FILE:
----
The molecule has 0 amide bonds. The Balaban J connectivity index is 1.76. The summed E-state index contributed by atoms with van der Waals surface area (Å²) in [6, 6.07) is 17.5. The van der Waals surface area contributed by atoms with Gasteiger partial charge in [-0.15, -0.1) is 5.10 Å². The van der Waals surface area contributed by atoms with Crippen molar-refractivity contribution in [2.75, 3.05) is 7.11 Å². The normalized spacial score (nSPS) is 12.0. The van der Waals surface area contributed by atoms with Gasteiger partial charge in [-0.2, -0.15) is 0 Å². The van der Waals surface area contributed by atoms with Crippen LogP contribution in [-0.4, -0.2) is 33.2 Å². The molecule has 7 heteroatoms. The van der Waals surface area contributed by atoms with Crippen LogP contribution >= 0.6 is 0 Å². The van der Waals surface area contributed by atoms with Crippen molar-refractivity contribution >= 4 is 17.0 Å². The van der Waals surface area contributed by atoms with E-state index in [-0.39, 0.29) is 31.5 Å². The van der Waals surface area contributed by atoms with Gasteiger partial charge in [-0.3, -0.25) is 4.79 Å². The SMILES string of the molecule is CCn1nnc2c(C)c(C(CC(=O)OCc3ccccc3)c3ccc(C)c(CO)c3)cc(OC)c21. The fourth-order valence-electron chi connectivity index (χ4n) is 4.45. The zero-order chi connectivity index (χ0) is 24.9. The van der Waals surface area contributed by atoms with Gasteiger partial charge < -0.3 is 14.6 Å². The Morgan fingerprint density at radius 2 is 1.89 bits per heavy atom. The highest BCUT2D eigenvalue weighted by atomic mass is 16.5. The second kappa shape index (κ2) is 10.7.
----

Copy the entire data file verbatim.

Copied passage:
The molecule has 0 amide bonds. The Balaban J connectivity index is 1.76. The summed E-state index contributed by atoms with van der Waals surface area (Å²) in [6, 6.07) is 17.5. The van der Waals surface area contributed by atoms with Gasteiger partial charge in [-0.15, -0.1) is 5.10 Å². The van der Waals surface area contributed by atoms with Crippen molar-refractivity contribution in [2.75, 3.05) is 7.11 Å². The normalized spacial score (nSPS) is 12.0. The van der Waals surface area contributed by atoms with Gasteiger partial charge in [-0.2, -0.15) is 0 Å². The van der Waals surface area contributed by atoms with Crippen LogP contribution in [-0.4, -0.2) is 33.2 Å². The molecule has 7 heteroatoms. The van der Waals surface area contributed by atoms with Crippen LogP contribution >= 0.6 is 0 Å². The van der Waals surface area contributed by atoms with Crippen molar-refractivity contribution >= 4 is 17.0 Å². The van der Waals surface area contributed by atoms with E-state index in [-0.39, 0.29) is 31.5 Å². The van der Waals surface area contributed by atoms with Gasteiger partial charge in [-0.3, -0.25) is 4.79 Å². The SMILES string of the molecule is CCn1nnc2c(C)c(C(CC(=O)OCc3ccccc3)c3ccc(C)c(CO)c3)cc(OC)c21. The fourth-order valence-electron chi connectivity index (χ4n) is 4.45. The zero-order chi connectivity index (χ0) is 24.9. The van der Waals surface area contributed by atoms with Gasteiger partial charge < -0.3 is 14.6 Å². The Morgan fingerprint density at radius 2 is 1.89 bits per heavy atom. The highest BCUT2D eigenvalue weighted by atomic mass is 16.5. The second kappa shape index (κ2) is 10.7.